Global Trial to Test the Drug Kevzara as a Treatment for Severe COVID-19

According to a story from BioSpace, the testing of drugs in clinical trials to address the current coronavirus/COVID-19 pandemic will soon be under way. The biopharmaceutical company Sanofi and the biotechnology company Regeneron have recently announced the beginning of a joint program that will test the IL-6 inhibitor monoclonal antibody sarilumab (marketed as Kevzara) as a treatment for patients with severe symptoms of COVID-19.

Fighting Coronavirus

As the COVID-19 pandemic has continued its rapid spread around the world, scientists and medical professionals have been hard at work seeking methods to treat the disease more effectively. While most people who get infected with coronavirus will eventually recover with no permanent harm, certain groups of people are at a greater risk of having a more severe reaction to the virus. Older people, particularly those aged 70 or more, appear to be much more susceptible to COVID-19.

Italy is considered by most to be the country most seriously affected in Europe by the pandemic at this juncture. The country has also had a higher percentage of deaths from the virus compared to many other regions. This is often explained as a result of Italy’s population, which is one of the oldest in Europe demographically.

Bringing Down Inflammation

In patients who are seriously ill at the height of the COVID-19 infection, it is common for very high levels of inflammation to appear in the lungs. Therefore, many of the most critically impacted patients require respiratory assistance. Researchers believe that IL-6 could play a role in driving the overactive inflammatory response. This theory is primarily based on data gathered in China which tested another IL-6 inhibiting drug.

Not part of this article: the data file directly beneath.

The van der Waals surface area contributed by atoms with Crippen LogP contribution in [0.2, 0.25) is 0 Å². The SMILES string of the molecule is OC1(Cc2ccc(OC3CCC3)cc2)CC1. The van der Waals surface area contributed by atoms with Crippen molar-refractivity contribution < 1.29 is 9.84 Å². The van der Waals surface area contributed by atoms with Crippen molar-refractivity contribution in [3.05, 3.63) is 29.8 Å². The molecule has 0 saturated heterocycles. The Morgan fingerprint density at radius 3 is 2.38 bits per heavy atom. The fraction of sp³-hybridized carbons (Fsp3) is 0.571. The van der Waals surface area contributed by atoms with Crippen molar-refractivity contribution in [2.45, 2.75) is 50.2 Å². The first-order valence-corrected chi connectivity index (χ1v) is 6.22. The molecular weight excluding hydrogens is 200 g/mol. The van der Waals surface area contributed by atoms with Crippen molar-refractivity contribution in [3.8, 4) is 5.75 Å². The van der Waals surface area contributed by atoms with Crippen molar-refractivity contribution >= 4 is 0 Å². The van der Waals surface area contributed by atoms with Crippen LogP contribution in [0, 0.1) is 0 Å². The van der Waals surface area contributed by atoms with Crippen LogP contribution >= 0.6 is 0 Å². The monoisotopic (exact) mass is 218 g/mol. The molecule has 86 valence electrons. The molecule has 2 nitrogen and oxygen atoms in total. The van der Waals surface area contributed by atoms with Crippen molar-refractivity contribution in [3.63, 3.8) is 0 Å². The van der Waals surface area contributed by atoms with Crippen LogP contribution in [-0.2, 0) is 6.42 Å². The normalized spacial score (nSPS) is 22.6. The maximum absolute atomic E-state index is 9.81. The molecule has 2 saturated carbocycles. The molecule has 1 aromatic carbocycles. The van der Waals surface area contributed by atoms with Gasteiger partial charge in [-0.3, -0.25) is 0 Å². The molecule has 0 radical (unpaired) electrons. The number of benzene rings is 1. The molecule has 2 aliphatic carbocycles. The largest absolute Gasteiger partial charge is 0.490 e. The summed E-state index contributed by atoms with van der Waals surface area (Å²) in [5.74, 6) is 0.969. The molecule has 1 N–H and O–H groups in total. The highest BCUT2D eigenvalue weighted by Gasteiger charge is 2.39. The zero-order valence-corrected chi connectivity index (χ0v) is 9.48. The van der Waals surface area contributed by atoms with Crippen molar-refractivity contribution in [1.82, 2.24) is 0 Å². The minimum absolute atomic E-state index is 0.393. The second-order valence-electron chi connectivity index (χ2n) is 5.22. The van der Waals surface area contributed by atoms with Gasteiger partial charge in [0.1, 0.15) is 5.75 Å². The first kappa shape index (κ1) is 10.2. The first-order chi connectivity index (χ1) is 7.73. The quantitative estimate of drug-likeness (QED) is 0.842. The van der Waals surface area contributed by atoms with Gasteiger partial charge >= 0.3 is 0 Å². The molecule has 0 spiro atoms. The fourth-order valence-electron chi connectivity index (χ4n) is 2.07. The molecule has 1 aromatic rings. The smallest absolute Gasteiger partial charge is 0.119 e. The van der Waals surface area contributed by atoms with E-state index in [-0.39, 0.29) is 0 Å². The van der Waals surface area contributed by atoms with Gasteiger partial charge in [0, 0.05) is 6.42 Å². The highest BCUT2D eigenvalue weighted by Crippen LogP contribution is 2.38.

About The Trial

The trial will be based out of several medical centers in New York, which is one of the most heavily affected areas in the US. It will be classified as a phase 2/3 trial and is expected to include a total of 400 patients. Kevzara will be added to the standard supportive care regimen currently received by severely ill patients and compared alongside a placebo group. The trial will consist of two parts; the first part will primarily focus on the immediate short-term impact of the drug, measuring its effects on fever and the need for oxygen supplementation. The second part will focus on long term benefits, such as preventing deaths and reducing the need for respiratory assistance or hospitalization.


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